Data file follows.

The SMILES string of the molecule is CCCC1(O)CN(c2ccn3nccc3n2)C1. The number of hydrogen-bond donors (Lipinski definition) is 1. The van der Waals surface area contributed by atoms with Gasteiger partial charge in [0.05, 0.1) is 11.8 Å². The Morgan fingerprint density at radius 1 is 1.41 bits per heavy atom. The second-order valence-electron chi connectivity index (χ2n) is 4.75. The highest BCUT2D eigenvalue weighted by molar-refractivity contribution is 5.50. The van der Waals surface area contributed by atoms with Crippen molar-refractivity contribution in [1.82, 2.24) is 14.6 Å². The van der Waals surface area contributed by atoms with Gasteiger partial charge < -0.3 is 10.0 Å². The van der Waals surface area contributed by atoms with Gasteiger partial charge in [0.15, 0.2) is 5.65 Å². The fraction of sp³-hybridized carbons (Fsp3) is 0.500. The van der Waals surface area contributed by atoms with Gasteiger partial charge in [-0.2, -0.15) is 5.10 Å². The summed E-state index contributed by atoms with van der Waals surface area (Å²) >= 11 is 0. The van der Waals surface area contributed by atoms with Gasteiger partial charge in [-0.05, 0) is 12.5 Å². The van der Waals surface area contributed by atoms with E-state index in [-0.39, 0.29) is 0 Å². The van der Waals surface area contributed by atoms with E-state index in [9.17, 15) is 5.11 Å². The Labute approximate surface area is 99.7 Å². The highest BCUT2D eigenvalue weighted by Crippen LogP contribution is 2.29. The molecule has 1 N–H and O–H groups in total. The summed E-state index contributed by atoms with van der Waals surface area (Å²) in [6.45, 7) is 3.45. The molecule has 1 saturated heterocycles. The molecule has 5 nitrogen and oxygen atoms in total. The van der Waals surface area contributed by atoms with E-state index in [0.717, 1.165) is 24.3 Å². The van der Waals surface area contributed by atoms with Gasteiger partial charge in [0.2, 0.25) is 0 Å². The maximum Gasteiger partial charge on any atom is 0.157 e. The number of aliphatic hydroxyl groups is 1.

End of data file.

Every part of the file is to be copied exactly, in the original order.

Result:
The SMILES string of the molecule is CCCC1(O)CN(c2ccn3nccc3n2)C1. The number of hydrogen-bond donors (Lipinski definition) is 1. The van der Waals surface area contributed by atoms with Gasteiger partial charge in [0.05, 0.1) is 11.8 Å². The Morgan fingerprint density at radius 1 is 1.41 bits per heavy atom. The second-order valence-electron chi connectivity index (χ2n) is 4.75. The highest BCUT2D eigenvalue weighted by molar-refractivity contribution is 5.50. The van der Waals surface area contributed by atoms with Crippen molar-refractivity contribution in [1.82, 2.24) is 14.6 Å². The van der Waals surface area contributed by atoms with Gasteiger partial charge < -0.3 is 10.0 Å². The van der Waals surface area contributed by atoms with Gasteiger partial charge in [0.15, 0.2) is 5.65 Å². The fraction of sp³-hybridized carbons (Fsp3) is 0.500. The van der Waals surface area contributed by atoms with Gasteiger partial charge in [-0.2, -0.15) is 5.10 Å². The summed E-state index contributed by atoms with van der Waals surface area (Å²) >= 11 is 0. The van der Waals surface area contributed by atoms with Gasteiger partial charge in [-0.05, 0) is 12.5 Å². The van der Waals surface area contributed by atoms with E-state index in [-0.39, 0.29) is 0 Å². The van der Waals surface area contributed by atoms with E-state index in [9.17, 15) is 5.11 Å². The Labute approximate surface area is 99.7 Å². The highest BCUT2D eigenvalue weighted by Crippen LogP contribution is 2.29. The molecule has 1 N–H and O–H groups in total. The summed E-state index contributed by atoms with van der Waals surface area (Å²) in [6.45, 7) is 3.45. The molecule has 1 saturated heterocycles. The molecule has 5 nitrogen and oxygen atoms in total. The van der Waals surface area contributed by atoms with E-state index in [0.717, 1.165) is 24.3 Å². The van der Waals surface area contributed by atoms with Gasteiger partial charge in [0.2, 0.25) is 0 Å². The maximum Gasteiger partial charge on any atom is 0.157 e. The number of aliphatic hydroxyl groups is 1.